It was clear on whose behest was the entire police machinery set in motion, despite a child herself saying out loud in public that she is with her father and not missing or kidnapped. But nothing matters in front of an adult woman’s plea in this country I believe and perceptions are strictly against fathers.
While Pune police told me that they have picked up Ruzbeh and Meher to produce the child in front of the Child Welfare Commission, when I asked them if they have any orders to do so, they remained quiet. It is unbelievable how police flouted so many rules in this process just because, as sources tell me unofficially, there was “pressure from the top.”
Thankfully, eventually they took Meher’s statement and let the child remain with her father. Not because they were inclined to do so but because their detaining created a furore on social media and the public started asking legitimate questions to which they did not have any credible answers. Meher is now scheduled to give her testimony in front of the Court.
Alienation – Fathers At The Receiving End
I haven’t gone into the details of the Ruzbeh Bharucha-Saina Bedi matrimonial dispute so I cannot write anything about the faults of either of the parents here, but, as I understand from all the testimonies and videos and comments available on social media, it is amply clear that the child is extremely attached to her father and wants to remain with him.
This is not an one-off case. I have met several fathers whose kids wish to be with them, adore them madly but because of a very biased system, they are deprived of being with their own children. I remember meeting a young 9-year-old boy during the screening of my documentary in Bangalore, who had tears in his eyes when I asked him with whom he wanted to be. His answer: “My father!” But the courts have allowed only a few visitations to his father. Such fathers often painfully describe themselves as 'visiting fathers'.
The plight of fathers who are forced to keep away from their children because they had disputes with their wife is shockingly unbelievable in India. From being called ‘Uncle’ by their own children, to travelling hundreds of kilometres in the hope of getting a glimpse of their child only to be told by the mother that the child is unavailable for absolutely frivolous reasons and being able to do nothing about it, to being arrested from the spot for allegedly trying to ‘abuse’ the child just because the mother said so, to being arrested on kidnapping charges, I have heard horror stories from many fathers about the way they are treated by the system because they could not keep their marriage intact or worse because they had criminal cases filed by the wife.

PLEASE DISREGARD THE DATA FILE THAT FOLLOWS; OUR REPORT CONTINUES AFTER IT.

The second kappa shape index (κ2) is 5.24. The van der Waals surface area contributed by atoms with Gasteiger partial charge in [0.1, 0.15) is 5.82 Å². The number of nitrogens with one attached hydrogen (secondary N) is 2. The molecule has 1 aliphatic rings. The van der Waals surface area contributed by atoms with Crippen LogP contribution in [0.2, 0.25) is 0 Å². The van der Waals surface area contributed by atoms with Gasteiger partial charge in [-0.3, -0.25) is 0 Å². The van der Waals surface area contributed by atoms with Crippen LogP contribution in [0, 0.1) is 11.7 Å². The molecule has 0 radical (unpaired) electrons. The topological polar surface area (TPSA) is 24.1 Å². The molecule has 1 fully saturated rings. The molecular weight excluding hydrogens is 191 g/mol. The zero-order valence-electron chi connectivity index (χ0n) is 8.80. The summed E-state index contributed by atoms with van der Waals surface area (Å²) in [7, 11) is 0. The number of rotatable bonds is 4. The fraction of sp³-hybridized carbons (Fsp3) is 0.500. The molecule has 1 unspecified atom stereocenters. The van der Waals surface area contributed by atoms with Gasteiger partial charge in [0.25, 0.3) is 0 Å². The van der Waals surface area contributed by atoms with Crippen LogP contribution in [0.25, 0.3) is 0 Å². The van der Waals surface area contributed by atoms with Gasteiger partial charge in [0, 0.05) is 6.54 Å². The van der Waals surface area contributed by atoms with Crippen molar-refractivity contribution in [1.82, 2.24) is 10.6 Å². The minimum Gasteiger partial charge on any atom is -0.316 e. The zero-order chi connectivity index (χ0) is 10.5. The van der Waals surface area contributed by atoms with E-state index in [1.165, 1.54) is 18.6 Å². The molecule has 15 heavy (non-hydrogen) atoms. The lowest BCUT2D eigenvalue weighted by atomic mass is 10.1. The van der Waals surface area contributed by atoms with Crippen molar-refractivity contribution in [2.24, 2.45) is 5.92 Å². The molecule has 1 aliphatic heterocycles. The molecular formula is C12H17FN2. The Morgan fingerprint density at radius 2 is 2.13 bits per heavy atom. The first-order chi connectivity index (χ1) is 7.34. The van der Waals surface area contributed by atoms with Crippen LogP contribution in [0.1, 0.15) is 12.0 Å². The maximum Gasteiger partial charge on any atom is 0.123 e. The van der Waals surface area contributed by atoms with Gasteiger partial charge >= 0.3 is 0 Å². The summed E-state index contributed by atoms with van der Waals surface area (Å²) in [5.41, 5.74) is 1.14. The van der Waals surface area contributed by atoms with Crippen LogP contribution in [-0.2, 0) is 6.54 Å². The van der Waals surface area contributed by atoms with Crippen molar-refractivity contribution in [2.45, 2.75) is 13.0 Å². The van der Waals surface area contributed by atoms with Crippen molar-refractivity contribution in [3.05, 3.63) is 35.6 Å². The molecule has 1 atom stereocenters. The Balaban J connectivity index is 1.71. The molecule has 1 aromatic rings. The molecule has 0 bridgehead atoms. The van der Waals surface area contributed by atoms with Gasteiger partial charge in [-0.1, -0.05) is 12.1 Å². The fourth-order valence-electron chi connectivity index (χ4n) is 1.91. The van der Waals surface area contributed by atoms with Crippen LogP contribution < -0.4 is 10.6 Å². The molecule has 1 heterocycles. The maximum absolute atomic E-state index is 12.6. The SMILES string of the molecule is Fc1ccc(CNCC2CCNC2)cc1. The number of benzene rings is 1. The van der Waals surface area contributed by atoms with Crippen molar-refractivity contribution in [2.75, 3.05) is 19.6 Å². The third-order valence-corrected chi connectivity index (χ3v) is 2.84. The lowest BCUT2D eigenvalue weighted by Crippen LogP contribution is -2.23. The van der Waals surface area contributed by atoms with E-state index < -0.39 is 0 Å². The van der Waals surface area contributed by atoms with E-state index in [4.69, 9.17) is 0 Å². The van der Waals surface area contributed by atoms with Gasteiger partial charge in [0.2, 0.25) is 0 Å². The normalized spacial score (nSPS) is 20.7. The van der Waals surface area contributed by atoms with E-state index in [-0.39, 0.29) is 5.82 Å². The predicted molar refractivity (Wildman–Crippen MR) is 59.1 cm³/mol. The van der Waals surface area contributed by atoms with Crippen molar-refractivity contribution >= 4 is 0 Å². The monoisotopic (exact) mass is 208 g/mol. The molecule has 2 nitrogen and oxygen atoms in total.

The Children Are The Victims
The child is usually the one who becomes the biggest victim in such situations but there is little attention given to what the child really wants in these matters, with the parents trying to influence the system to their advantage by any or all means. The common stereotype that seeps through all entities involved in such disputes is that the best option for the child is in being with the mother and hence the sorry plight of the fathers as mentioned above.
What Counsellors Say
Dr. Rakesh Kapur, a child's rights expert and someone who has been championing shared parenting for long, makes an important observation in the Meher Bharucha case. He says, “The way the police picked up an eleven-year-old child despite knowing well that the child is in the safe hands of her father is ridiculous to say the least. If a child had to literally be in hiding with the father because they feared undue pressure from the police, it is nothing but child abuse.”
“Sadly the police force in India is least sensitized to child rights and child psychology.” He continues, “They treat such cases as just another case, causing immense trauma to the child involved. I wouldn’t hesitate to say that in this case, if the child was with the mother, and, had the father filed a missing complaint, the police would not have dared to pick up the mother and child late in the evening, without producing their identities and they would not have forced them to travel from one destination to another. What makes this case unique is that Meher had already expressed her wish and informed about her well-being through social media. The way the police have behaved despite that is unheard of and extremely troublesome.”
Tejsingh Gaikwad, who is himself fighting for the custody of his daughter for years and has been actively campaigning for a concept called ‘Equal Equanimous Shared Parenting (EESP)‘, reiterates that the biggest bane in such matters is the police. He says he was charged with kidnapping and abduction of his own daughter, by his wife, when he took her to meet his maternal grandmother. Police blindly registered a complaint against him despite being informed by him that he was taking the child for a visit.
“Such an attitude of the police has a really adverse impact on children. My daughter used to ask me why the police pick me up. I couldn’t explain it to her. It is traumatising for a child to see his/her father being handled by police in that way,” he laments.